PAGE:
Alberta Alfalfa Hay
Medicago sativa is the Latin name for “the Queen of Forages”, alfalfa, the most popular and important forage legume grown in Canada. (Agriculture Canada, 1987) It owes its monarchic nickname to its many virtues and merits. Alberta Alfalfa Hay is considered to be one of the most palatable and nutritious of hays. Rich in protein, vitamins and minerals, alfalfa hay is one of the chief components of dairy cattle feed, as well as serving as an important dietary ration for milking goats, beef cattle, sheep and horses. Aside from the nutritional advantages that it provides for ruminants and a variety of equine species, alfalfa is also an indirect source for honey as bees gather a substantial amount of nectar from alfalfa flowers. (Alfalfa) This high-yielding cultivar also has a great ability to improve soil quality and provide weed control for ensuing crops.
The plant itself is a bushy perennial legume which grows to a height of 60-100 cm. Its leaves consist of 3 leaflets which can range in shape from almost round to lanceolate. The stems are slender and may be either hollow or solid. Flowers grow in clusters of 10-20 and the florets are usually blue or purple, white or yellow, occasionally bronze and green and may be variegated with shades of blue and green. (Goplen, 1987) Seed pods are slightly downy and vary from kidney or sickle shaped to single, double or triple-coiled in appearance; however “the sickle pod has been almost eliminated by selection because it contains few seeds and shatters easily”. (Goplen et al., 1987, p.6)
The roots of the alfalfa plant are of four types: tap, branch, rhizomatious and creeping. The majority of roots probably penetrate most soils to a depth of about 2 m. (Fulkerson) Taproots typically penetrate “from 7 to 9 m, but roots have been observed 39 m deep in a mine beneath an alfalfa field”. (Sheaffer & Evers, 2007, p. 182) “Depending on the length of the growing season and maturity at harvest, alfalfa will have from 2 to 10 regrowth cycles”. (Sheaffer & Evers, 2007, p.182)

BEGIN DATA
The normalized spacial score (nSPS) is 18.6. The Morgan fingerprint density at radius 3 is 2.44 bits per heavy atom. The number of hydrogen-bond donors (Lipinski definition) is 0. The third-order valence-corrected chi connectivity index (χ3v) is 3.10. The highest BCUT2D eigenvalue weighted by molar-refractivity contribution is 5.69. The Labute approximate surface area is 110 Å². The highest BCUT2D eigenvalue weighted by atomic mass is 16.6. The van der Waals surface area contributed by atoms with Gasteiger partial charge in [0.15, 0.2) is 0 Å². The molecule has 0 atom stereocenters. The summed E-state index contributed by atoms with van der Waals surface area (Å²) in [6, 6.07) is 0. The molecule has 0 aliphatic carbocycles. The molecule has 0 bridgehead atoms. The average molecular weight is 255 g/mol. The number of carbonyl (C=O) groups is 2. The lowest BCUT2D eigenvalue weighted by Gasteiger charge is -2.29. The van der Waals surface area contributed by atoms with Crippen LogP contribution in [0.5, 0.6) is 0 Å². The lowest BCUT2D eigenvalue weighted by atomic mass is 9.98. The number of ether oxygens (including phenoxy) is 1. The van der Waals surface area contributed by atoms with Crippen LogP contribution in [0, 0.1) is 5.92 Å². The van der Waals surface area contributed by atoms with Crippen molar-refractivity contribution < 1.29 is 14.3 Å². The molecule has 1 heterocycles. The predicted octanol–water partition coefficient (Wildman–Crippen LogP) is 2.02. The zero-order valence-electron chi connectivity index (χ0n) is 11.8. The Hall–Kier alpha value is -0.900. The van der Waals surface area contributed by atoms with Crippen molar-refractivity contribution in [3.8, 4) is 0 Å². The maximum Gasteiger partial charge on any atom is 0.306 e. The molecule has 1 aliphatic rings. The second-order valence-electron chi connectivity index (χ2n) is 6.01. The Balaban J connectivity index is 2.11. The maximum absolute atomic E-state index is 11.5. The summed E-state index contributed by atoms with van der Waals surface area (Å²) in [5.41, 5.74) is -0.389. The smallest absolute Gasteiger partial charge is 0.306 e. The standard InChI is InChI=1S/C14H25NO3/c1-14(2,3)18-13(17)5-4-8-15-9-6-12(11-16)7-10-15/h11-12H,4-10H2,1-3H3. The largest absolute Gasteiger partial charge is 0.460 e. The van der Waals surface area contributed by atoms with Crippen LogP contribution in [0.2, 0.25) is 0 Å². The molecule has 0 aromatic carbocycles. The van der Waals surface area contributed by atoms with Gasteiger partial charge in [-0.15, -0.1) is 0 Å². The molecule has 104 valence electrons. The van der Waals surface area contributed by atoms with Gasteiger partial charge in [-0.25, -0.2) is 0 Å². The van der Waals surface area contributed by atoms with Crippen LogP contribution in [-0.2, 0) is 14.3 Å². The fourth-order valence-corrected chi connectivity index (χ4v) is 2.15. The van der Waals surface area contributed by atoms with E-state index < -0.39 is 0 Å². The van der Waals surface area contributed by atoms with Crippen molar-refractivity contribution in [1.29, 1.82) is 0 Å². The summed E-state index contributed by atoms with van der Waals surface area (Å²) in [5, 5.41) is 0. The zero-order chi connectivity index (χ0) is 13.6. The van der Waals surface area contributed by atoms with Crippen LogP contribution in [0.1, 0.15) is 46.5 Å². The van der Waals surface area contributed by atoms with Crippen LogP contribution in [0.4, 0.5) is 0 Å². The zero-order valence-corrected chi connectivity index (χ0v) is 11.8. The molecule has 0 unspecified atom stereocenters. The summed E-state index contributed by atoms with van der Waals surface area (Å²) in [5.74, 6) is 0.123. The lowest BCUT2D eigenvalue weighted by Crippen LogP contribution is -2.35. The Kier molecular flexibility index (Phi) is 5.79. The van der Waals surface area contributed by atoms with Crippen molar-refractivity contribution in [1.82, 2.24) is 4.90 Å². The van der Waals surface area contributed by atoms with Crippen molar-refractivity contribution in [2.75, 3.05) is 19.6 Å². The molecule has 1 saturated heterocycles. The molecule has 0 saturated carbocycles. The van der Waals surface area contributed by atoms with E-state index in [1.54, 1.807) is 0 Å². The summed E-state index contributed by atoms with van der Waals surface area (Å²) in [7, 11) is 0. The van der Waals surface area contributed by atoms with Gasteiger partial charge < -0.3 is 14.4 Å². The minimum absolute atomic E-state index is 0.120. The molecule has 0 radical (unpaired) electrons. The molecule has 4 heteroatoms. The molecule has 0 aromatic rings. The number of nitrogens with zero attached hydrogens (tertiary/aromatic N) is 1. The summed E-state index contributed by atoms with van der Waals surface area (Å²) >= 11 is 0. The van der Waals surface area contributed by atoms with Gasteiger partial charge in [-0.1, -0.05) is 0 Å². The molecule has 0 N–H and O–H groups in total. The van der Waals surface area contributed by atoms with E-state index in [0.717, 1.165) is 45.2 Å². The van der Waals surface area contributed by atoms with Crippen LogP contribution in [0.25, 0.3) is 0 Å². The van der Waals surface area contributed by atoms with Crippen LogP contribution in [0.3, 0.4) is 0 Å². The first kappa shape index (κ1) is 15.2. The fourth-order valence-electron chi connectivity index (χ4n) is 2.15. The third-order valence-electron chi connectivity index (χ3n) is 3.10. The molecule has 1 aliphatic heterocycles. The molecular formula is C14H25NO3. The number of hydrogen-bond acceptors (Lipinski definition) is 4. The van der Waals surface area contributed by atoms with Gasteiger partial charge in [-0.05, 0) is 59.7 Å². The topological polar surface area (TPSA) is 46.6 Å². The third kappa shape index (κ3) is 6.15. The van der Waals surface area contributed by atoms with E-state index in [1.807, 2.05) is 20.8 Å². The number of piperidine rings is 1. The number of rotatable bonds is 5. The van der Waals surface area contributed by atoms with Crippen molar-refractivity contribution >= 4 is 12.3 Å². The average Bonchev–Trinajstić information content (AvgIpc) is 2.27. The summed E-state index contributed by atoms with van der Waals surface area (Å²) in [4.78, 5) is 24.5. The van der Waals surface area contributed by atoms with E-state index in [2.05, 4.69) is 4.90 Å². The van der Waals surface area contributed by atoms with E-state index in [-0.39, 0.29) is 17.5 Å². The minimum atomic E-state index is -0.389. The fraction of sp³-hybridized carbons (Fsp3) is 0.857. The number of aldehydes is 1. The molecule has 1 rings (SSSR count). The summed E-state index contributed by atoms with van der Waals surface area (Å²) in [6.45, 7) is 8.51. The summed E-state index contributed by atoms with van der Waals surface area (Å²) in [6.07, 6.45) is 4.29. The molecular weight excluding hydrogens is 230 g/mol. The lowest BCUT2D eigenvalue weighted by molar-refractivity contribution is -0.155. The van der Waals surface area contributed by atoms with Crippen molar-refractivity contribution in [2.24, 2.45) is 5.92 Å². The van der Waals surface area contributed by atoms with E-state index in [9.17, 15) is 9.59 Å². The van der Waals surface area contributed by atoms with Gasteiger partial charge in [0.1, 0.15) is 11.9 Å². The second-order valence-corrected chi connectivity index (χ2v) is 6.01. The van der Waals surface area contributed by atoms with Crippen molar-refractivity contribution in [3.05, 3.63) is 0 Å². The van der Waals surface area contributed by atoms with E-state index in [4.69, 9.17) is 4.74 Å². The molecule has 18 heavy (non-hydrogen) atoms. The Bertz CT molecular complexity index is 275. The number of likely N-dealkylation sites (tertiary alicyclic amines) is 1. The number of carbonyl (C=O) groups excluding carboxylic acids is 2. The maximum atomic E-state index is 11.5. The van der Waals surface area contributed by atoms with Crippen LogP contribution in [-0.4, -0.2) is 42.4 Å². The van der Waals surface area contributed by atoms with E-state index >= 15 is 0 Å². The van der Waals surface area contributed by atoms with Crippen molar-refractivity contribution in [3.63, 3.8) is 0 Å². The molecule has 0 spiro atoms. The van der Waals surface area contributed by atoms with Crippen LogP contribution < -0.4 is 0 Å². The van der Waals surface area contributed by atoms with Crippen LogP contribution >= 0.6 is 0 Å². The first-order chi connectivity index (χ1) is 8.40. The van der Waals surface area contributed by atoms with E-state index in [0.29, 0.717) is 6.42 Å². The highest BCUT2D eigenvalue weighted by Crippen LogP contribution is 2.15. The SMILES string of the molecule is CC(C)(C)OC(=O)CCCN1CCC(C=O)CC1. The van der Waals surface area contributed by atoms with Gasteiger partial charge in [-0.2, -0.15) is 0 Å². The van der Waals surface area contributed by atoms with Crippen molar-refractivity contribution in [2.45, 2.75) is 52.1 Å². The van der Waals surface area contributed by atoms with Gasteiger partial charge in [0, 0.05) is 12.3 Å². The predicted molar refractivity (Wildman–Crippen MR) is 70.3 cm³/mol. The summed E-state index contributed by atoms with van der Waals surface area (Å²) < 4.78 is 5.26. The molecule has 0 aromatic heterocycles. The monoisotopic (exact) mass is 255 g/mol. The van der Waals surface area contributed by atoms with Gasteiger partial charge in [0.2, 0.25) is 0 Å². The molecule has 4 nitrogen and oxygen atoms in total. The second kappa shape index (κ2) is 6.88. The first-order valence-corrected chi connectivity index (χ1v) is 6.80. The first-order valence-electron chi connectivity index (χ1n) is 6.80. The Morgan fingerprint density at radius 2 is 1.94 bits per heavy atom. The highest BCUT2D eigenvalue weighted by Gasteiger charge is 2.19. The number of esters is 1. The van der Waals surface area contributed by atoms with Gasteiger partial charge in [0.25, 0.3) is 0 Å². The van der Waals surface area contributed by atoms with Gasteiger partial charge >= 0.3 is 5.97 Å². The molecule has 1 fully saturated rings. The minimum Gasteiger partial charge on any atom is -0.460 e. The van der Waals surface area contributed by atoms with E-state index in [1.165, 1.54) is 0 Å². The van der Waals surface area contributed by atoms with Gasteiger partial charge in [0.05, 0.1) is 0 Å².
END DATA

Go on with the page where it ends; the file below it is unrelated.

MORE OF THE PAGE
One of the distinctive characteristics of alfalfa is its ability to tap into the nitrogen supply in the air. It does this through an especially unique symbiotic relationship with a particular type of soil bacteria. These bacteria produce nodules on the root that convert nitrogen in the air into a form that is readily used by the plant- a process called “nitrogen fixation”. Soil acidity directly affects the growth and survival of these bacteria and can be a significant impediment to high alfalfa yields. Saline soil conditions also deter productivity because salinity adversely affects seed germination and also prevents roots from taking in water and essential nutrients.
At Barr-Ag, we take up to three cuts of the early maturing varieties of Alberta Alfalfa Hay from our irrigated farms. This alfalfa is sought after for its higher protein content. The later maturing variety is grown on our dryland properties and we harvest up to two cuts. All of our alfalfa hay is non-GMO.(See to the attached article: USDA to OK Genetically Modified Alfalfa )
Barr-Ag’s head office is located at 5837 Imperial Drive, Olds, Alberta, Canada, T4H 1G6. Please visit our website or call or write if you have any questions about our timothy hay, non-GMO alfalfa hay or any of our other products. We can be reached by telephone at: 403 507 8660 or by email at: firstname.lastname@example.org or email@example.com
Fulkerson, R.S., Ontario Ministry of Agriculture and Food, Publication 59
Goplen, B.P, Baenziger, H., Bailey, L.D., Gross, A.T.H., Hanna, M.R., Michaud, R., Richards, K.W., Waddington, J., (1987) Agriculture Canada: Growing and Managing Alfalfa in Canada, Publication 1705/E
McKenzie, Ross H., (2005) Agri-Facts: Soil and Nutrient Management of Alfalfa
Sheaffer, Craig C., Evers, Gerald W., (2007) Forages: The Science of Grassland Agriculture